Howard Glen Toole v. James McDonough
Appeal Court of Appeals for the Eleventh Circuit, Case No. 08-16759

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MAY 18, 2010
No. 08-16759 JOHN LEY
Non-Argument Calendar CLERK

D. C. Docket No. 06-00714-CV-N
HOWARD GLEN TOOLE, a.k.a. Bobby Lee Bond,
JAMES MCDONOUGH, TROY KING, The Attorney General of the State of Alabama, SAM CULPEPPER, Warden,

Appeal from the United States District Court for the Middle District of Alabama

(May 18, 2010)

Howard Glen Toole, proceeding pro se, appeals the denial of his habeas corpus petition, 28 U.S.C. § 2254.1 The district court denied Toole's section 2254 petition because his claims were procedurally defaulted. No reversible error has been shown; we affirm.

We review de novo a determination that a habeas claim was procedurally defaulted. Brownlee v. Haley, 306 F.3d 1043, 1058 (11th Cir. 2002).2 When a state prisoner fails to present his claims properly in state court, the federal habeas court is precluded from hearing the merits based on the doctrine of procedural default, if any present attempt by the prisoner to exhaust such claims in state court is procedurally barred. Bailey v. Nagle, 172 F.3d 1299, 1302-03 (11th Cir. 1999). To overcome procedural default, a petitioner must show adequate cause for and actual prejudice arising from the default, or that the failure to consider the claim would result in a fundamental miscarriage of justice. Id. at 1306.

Toole raised these two main claims in his section 2254 petition: (1) the state


Toole challenged his robbery convictions from Pike County Circuit Court in Alabama. For these convictions, Toole received a 20-year sentence. Toole also filed a separate, but identical, section 2254 petition attacking his robbery conviction entered in Coffee County Circuit Court.


In addition, we liberally construe pro se pleadings. Tannenbaum v. United States, 148 F.3d 1262, 1263 (11th Cir. 1998). [End Page 2] violated the Interstate Agreement of Detainer Act ("IADA") by not trying him within the applicable 180-day deadline, and (2) he received ineffective assistance of counsel because his counsel operated under an actual conflict of interest. Toole filed no direct appeal or post-conviction motion in state court; and the time for doing so has expired. See Ala.R.App.P. 4(b)(1); Ala.R.Crim.P. 32.1, 32.2(c)(2). Thus, Toole was required to show cause and prejudice to overcome the procedural default of his claims.3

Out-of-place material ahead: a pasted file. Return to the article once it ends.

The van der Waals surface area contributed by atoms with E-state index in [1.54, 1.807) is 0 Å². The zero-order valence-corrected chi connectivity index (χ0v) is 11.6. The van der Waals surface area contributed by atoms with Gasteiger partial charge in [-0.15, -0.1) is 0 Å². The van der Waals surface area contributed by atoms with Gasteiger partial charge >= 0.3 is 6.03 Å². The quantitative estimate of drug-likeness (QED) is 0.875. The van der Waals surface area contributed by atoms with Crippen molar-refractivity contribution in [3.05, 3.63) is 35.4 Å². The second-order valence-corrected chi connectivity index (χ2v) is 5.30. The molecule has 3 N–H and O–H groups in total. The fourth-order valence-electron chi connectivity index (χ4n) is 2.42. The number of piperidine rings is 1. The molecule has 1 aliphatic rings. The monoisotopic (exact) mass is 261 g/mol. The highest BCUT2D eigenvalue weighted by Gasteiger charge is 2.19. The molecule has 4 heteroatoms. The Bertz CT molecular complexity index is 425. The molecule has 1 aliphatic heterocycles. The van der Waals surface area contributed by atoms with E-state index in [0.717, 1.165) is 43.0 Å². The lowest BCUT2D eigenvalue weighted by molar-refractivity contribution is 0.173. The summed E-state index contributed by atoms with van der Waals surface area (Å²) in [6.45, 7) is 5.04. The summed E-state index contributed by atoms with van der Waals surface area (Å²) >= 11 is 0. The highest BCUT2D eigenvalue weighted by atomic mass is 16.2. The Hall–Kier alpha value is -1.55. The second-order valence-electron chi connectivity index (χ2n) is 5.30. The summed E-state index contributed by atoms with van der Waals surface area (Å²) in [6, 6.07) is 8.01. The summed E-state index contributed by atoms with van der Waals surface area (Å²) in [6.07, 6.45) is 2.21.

Toole argued that his lawyer failed to file a direct appeal raising the IADA issue and that this failure constituted cause for Toole's failure to raise the IADA claim in state court. But Toole did not raise the claim about his lawyer in state court either. "[A] procedurally defaulted ineffective-assistance-of-counsel claim can serve as cause to excuse the procedural default of another habeas claim only if the habeas petitioner can satisfy the ‘cause and prejudice' standard with respect to the ineffective-assistance claim itself." Edwards v. Carpenter, 120 S.Ct. 1587, 1591 (2000).

And to show cause, Toole must demonstrate some objective factor external to the defense that impeded his effort to raise properly in state court his claim that


Toole argues that he did not bypass the state appellate process because he filed many motions in state court seeking to file a belated appeal. But none of the motions Toole filed could be construed as a Rule 32 post-conviction motion for habeas relief. [End Page 3] his lawyer failed to file a direct appeal of the IADA issue. Murray v. Carrier, 106 S.Ct. 2639, 2645 (1986). On appeal, Toole argues that cause existed because he was denied access to legal materials both when he was held in the Coffee County jail after sentencing and, later, when he was transferred to a Florida prison.4